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The Project File Details
Computer Vision Syndrome (CVS) is characterized by visual symptoms which result from interaction with computer display or work environment. In most cases, symptoms occur because the visual demands of the task exceed the visual abilities of the individual to comfortably perform the task, the visual problems occur frequently among users of digital devices. Vision problems are pervasive among computer operators and are the source of operator discomfort and decrease work performance. There appears to be a communication gap regarding the nature and extent of vision problems related to users of digital devices. The vision experienced by users of digital devices is varied and are difficult to grasp and understand by those who do not specialize in vision.
The awareness of tear film stability and its effects on the public’s health will aid in proper management and prevention which most definitely will foster economic growth. The economic significance of this is that, users of digital devices will have increase in service productivity as a result of the preventive measure taken against tear film instability. It is therefore against this background that the vast majority of digital devices users have eye symptoms and thus seek eye examinations in order to improve upon their work output and achieve a more comfortable work environment. In addition, there is a large percentage of the prevalence of ocular symptoms in computer users, forming the bulk of computer vision syndrome.
Worth mentioning is the fact that, previous researches have affirmed that there is the association of physiological dysfunction with the use of the computer technology. Hence, for the everyday users of digital devices, the presence and indeed prevalence of tear film instability is not farfetched. Treatment and management of tear film instability involves management of dry eye syndrome alongside other complications of the condition.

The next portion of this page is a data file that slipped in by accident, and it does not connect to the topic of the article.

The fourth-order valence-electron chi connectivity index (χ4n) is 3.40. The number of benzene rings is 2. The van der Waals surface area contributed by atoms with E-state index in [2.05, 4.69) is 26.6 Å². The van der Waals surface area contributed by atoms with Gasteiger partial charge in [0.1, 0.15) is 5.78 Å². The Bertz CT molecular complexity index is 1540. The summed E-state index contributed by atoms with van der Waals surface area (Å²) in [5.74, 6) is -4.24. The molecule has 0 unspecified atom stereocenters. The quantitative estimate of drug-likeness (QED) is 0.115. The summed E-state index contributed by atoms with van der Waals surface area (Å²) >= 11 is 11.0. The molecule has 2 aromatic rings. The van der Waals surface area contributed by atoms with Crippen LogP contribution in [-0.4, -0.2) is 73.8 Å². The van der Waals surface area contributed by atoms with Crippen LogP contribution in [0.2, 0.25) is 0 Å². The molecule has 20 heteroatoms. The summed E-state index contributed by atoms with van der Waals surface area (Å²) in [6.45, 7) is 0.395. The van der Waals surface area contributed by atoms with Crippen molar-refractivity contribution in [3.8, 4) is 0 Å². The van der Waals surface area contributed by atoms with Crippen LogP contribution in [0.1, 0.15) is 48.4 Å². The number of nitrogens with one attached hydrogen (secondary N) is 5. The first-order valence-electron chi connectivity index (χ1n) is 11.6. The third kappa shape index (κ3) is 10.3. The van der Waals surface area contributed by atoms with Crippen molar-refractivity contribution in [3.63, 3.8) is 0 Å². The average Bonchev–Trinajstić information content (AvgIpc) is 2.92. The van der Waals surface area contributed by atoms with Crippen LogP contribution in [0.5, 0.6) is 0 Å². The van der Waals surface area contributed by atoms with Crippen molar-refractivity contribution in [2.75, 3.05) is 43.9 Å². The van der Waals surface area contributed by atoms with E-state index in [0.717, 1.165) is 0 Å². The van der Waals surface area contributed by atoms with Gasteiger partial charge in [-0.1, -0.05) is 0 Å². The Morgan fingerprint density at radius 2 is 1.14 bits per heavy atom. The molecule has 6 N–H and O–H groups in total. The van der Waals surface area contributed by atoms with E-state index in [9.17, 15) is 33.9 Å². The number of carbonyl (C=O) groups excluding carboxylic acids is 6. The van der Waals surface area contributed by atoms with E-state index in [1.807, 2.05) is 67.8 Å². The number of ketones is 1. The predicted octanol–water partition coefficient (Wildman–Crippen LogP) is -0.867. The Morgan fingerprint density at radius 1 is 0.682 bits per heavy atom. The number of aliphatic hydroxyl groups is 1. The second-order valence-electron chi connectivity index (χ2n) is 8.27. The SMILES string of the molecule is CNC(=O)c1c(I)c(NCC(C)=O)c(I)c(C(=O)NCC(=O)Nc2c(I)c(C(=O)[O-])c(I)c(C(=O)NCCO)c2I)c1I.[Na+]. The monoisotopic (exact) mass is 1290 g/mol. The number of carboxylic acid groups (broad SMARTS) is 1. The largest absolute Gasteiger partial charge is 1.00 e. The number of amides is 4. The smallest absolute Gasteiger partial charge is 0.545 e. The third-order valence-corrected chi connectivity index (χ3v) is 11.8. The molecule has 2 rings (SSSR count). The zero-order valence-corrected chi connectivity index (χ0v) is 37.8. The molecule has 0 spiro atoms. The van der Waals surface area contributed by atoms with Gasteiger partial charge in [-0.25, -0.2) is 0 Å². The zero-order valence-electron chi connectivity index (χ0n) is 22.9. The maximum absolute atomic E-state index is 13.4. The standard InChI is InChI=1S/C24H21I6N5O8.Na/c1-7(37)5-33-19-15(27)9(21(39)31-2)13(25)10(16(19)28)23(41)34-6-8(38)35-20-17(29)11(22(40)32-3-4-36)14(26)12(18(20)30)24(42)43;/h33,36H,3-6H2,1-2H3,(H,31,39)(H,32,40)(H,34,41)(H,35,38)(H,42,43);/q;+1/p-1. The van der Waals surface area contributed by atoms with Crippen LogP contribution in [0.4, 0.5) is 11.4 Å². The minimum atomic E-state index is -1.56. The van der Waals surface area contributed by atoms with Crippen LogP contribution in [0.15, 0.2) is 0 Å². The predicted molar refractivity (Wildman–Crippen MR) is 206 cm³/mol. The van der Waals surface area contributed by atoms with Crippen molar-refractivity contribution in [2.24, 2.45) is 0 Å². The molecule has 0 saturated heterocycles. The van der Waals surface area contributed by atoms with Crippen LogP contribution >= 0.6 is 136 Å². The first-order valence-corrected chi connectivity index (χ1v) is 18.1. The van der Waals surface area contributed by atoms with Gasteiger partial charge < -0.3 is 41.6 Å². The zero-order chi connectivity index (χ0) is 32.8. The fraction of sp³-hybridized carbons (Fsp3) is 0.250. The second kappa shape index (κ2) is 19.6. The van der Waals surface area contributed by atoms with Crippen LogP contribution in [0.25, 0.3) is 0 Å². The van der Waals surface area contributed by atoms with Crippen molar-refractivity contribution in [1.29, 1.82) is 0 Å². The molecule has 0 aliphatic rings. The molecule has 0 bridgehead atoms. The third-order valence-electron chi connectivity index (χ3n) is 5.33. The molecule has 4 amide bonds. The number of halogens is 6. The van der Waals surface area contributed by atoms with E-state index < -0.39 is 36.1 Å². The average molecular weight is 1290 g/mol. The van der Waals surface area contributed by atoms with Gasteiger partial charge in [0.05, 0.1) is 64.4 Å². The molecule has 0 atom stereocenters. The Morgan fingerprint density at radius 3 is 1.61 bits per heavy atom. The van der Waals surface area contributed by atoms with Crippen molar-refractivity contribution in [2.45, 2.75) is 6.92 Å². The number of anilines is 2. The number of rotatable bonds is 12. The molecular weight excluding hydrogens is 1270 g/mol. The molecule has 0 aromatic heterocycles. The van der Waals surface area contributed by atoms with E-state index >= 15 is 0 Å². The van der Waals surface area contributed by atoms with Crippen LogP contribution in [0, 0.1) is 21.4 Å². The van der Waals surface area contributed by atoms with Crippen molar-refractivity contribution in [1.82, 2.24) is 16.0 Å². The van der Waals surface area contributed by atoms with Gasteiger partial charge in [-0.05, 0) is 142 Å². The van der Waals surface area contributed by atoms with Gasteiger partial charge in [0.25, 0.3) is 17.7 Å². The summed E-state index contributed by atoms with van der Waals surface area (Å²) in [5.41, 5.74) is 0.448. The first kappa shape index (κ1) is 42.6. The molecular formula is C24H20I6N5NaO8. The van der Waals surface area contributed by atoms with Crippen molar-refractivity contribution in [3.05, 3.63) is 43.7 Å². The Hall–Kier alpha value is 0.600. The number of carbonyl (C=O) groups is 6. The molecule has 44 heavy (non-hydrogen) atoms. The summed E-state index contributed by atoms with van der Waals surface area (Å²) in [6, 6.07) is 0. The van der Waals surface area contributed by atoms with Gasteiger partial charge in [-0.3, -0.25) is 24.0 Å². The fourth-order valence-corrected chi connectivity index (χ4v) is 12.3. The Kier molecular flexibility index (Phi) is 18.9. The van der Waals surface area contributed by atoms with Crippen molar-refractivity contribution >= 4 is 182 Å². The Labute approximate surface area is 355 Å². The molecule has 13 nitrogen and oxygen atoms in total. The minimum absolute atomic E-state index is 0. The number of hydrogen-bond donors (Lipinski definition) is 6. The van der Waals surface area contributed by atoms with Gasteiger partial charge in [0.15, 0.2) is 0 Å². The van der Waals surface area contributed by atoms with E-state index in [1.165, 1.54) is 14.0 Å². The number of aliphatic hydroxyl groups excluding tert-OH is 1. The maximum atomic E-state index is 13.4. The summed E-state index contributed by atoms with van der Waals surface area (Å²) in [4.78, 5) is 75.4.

The eye should be protected with adequate eye wears in cases not revealing adverse symptomatic conditions. Glasses and low aids are also indicated in cases of refractive errors and low vision. Consequently, presbyopia (an eye condition prevalent in the elderly) should be managed adequately with bifocals and single vision in non-presbyopes as the case may imply. Some other simple practices that can reduce, or even prevent the effects of computer vision syndrome are; Making sure the lighting in the room is comfortable on the eyes to prevent you from staring into glare on the computer screen, positioning the computer screen so that your head is in a naturally comfortable position while working, taking breaks that is looking away from the computer for a few minutes can go a long way when it comes to the eyes. Also, making sure your seat is comfortable. A comfortable chair with support for the neck and back will help the operator avoid neck and shoulder strain commonly associated with computer vision syndrome.
The Precorneal Tear Film
This is the liquid layer bathing the cornea and conjunctiva. It creates a perfectly smooth liquid outer layer that polishes the corneal surface, mechanically traps and flushes out foreign bodies and chemicals, contains bacterio-static substances that inhibit the growth of microorganisms and reduces the surface friction associated with blinking and eye movement.
The tear film itself serves as the anterior refracting surface of the eye in conjunction with the corneal epithelial membrane which it baths (i.e. the anterior corneal surface), providing the first interface between air and liquid medium. It also plays a role in maintaining hydration of the cornea by means of changes in the toxicity of the tear film secondary to the evaporation of the tear layer.
The tear film also serves as the primary source of oxygen for the cornea. Oxygen from the atmosphere is dissolved within tears and is available for uptake by the corneal cells to support the normal aerobic metabolism of the corneal epithelium.
The tear contains at least three (3) anti-bacterial substances; lysozyme and lactoferrin that helps protect the ocular surface against infection. Among its protective function, it lubricates the lids and the corneal surface and also plays an important role in the healing of central wounds of the vascular cornea, providing a pathway for white blood cell from the corneal-conjunctival circulation to reach the central cornea (Albarran et al, 1997).
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